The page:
There are constraints—you might have PCIe or MIPI on one of these things that has to be a well ground referenced, but it's got to bend and fold in ways that don't enable you to have a solid ground plane. So how do you deal with cross-hatching ground and having things twist and bend within that? You might have flexes that dynamically bend and flex. They're connected to buttons or things like that, and over time you'll find that copper traces crack unless you think about how they're routed through the bends and what type of material you use. These are all things that I learned a lot about through the process of implementing designs and working with people outside of the electrical discipline.

It made me a lot more comfortable working on cross-discipline designs and not just staying within my EE bubble. And I've been able to take those learnings and apply them to pretty much everything else I've done. So that was great.

I think the relationships I built there were awesome too. One of my mentors from Apple is the person who pulled me out from Apple to come back to Microsoft to go on HoloLens. So this is probably a common thread among career conversations, but that networking and interpersonal interaction you have, those things carry with you your whole career. They're super important.


Microsoft Take Two: Working on the HoloLens

DB: Yeah, it's interesting to think MIPI, especially like CFI-DFI, it's all about getting camera’s displays back and forth. There's a lot of routing and flexing and movement going on there. Seems very relevant to everything you're doing these days. You mentioned your second stint at Microsoft. You went over to work on the HoloLens. Can you tell me about the early days of that and what that program looked like?

Mehta: You know, it's funny, a piece of feedback I often give people I interview when they ask about the company I'm working at. Now, we were told this is like a startup inside a big company, and I often roll my eyes at that because startups are startups and big companies are big companies. They're both cool. There are good things about working at both, but they're very different.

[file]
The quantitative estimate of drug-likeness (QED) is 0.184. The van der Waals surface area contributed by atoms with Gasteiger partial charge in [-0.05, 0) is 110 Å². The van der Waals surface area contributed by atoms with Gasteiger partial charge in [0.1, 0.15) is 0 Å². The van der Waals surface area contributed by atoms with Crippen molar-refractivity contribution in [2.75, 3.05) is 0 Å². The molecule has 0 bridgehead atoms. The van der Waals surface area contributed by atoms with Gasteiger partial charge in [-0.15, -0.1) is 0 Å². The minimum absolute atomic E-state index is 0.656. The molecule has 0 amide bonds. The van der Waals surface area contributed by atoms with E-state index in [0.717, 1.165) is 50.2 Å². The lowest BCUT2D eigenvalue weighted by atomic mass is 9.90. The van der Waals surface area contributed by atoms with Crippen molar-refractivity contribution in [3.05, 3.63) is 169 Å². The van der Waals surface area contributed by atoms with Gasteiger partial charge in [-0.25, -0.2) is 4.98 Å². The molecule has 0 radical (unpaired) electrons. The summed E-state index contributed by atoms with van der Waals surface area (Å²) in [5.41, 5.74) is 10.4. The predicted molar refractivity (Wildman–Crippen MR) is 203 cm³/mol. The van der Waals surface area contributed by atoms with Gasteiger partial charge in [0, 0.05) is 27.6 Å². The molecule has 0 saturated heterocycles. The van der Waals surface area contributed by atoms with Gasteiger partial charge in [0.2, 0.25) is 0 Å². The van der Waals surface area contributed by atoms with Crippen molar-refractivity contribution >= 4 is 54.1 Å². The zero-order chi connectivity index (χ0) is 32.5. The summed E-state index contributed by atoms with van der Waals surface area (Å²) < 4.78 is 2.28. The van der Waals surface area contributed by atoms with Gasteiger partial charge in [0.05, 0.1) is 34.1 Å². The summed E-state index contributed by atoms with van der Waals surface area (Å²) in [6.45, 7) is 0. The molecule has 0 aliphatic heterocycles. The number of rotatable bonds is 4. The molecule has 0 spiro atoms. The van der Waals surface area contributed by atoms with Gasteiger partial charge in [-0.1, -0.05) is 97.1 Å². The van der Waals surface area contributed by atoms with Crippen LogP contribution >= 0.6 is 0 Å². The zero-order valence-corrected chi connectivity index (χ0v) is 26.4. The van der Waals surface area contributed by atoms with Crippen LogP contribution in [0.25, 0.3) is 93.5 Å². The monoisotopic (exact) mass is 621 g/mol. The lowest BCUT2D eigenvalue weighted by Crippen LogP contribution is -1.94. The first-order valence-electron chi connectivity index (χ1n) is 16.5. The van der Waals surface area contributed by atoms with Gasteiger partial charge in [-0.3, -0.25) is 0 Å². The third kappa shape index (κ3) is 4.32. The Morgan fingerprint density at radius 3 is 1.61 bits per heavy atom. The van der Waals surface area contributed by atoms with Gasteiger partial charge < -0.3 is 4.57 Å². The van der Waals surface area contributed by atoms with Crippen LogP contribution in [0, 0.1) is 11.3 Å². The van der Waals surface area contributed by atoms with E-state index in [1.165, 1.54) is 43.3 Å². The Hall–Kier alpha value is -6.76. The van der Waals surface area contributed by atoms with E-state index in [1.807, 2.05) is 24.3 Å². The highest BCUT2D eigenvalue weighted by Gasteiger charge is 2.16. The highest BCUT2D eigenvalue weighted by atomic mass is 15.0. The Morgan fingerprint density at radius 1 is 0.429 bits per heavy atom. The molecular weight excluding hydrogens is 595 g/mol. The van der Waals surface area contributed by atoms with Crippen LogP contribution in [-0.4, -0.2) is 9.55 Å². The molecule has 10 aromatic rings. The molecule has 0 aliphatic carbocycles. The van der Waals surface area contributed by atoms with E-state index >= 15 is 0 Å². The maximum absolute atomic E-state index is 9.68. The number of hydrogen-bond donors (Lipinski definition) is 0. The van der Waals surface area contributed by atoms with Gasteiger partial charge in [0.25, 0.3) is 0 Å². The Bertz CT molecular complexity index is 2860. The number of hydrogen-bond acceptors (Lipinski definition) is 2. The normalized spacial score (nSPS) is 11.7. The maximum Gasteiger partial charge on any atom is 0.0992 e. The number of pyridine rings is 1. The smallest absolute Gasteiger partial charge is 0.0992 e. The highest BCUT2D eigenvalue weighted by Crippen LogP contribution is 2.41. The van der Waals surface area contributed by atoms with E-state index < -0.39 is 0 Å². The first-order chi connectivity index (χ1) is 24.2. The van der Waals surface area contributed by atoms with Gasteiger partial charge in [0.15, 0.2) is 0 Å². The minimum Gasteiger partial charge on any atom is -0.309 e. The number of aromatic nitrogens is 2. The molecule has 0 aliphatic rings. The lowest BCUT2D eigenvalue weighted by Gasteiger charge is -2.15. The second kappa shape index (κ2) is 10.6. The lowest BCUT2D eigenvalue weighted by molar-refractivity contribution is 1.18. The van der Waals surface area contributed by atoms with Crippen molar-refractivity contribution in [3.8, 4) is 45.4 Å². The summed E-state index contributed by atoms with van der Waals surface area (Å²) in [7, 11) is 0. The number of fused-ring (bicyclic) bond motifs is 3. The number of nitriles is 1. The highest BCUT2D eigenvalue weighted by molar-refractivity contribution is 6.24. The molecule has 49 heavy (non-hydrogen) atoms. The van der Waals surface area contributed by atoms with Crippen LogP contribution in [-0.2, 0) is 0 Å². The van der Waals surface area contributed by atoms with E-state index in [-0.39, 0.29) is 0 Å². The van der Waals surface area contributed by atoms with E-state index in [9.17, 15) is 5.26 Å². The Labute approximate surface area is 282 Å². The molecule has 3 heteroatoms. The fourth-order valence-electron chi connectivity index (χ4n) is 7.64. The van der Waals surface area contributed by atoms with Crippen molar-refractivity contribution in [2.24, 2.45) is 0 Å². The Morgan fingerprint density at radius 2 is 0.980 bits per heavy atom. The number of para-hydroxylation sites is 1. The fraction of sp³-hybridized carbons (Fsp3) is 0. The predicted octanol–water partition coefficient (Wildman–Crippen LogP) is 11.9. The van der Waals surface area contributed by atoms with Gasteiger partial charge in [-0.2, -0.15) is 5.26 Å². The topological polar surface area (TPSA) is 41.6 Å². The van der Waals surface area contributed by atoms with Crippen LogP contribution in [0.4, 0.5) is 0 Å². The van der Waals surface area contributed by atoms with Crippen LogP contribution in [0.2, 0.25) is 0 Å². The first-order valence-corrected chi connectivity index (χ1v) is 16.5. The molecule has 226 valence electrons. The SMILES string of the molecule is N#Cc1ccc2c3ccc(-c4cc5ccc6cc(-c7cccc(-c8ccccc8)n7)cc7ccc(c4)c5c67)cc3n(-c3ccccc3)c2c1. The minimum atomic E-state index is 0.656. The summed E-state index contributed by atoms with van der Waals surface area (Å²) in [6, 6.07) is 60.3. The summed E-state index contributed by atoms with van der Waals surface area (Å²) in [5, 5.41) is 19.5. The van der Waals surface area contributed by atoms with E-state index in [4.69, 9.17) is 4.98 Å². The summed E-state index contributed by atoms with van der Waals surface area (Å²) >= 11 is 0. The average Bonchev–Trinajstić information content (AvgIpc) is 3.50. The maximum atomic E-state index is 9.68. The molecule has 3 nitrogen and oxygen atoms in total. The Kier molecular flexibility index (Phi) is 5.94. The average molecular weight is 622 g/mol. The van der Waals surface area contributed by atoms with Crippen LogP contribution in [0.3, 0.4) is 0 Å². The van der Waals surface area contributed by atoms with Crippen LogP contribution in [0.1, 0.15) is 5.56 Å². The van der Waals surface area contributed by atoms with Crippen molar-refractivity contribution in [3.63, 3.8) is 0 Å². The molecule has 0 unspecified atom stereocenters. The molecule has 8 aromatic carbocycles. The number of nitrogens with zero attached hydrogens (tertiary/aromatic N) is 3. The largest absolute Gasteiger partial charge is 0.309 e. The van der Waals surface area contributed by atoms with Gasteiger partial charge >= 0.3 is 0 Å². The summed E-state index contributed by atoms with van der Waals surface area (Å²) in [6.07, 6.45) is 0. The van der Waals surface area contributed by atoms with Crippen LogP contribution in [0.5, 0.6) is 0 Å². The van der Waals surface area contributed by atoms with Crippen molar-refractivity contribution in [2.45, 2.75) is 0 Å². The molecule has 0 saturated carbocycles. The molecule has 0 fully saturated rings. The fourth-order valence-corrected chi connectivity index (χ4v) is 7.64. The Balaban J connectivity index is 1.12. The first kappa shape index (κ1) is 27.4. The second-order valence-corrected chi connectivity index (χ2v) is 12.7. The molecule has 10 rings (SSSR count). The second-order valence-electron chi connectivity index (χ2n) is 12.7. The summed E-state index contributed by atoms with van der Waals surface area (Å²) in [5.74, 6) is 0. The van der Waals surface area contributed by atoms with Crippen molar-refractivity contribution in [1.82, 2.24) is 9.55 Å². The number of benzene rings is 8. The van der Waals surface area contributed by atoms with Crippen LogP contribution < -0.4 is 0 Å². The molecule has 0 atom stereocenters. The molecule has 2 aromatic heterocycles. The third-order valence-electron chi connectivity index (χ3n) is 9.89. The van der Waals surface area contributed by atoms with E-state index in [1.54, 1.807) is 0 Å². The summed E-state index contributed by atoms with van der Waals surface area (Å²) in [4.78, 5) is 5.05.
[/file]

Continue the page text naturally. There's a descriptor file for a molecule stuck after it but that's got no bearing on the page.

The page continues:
Microsoft was no different. But I will say that working on a fledgling team that is just being built even within a large company is special and really fun. And that early time in HoloLens, those first years there were awesome. We had a really tiny team. We didn't know what the heck we were doing. We were building stuff that no one had really built before and trying to take huge benchtop prototypes that were non-portable and consolidate them into an untethered headset that was basically a full-on computer with a display no one had ever invented before. So yeah, I look very fondly on those times. I learned a ton and built a lot of great relationships. It was a blast.

When you look at it where it was then versus where it is now, I know there's a lot of changes and a lot of evolution that's happened. But if you had to pick one or two, what do you think are the most significant advances that have been made?

Mehta: Specific to AR/VR, or consumer electronics in general?

DB: From HoloLens to what exists today on the market?

Mehta: I think the really big advances I've seen are advances in silicon development. As a systems guy, it's very tempting to think of the silicon design as a black box, and I try not to do that. But advances in performance, especially when compared against thermal output or power draw, have been huge. A modern mobile SoC today is capable of a kind of order of magnitude more operations per second than even at that time. And seeing that advancement has been great.

I think there's also been a push within the silicon design world on application-specific subsystems. Within HoloLens, we actually had a custom silicon design drawn up to do a lot of the graphics processing and head position detection. A lot of that stuff has now been implemented in mobile SoCs that are on the market today, which is really exciting.

In addition, there are a lot of DNN blocks that have been implemented in modern SoCs to essentially allow compute of some very basic ML work on board the device without having to upload stuff and send it back to the cloud, which has been really cool. So I think that's been really big.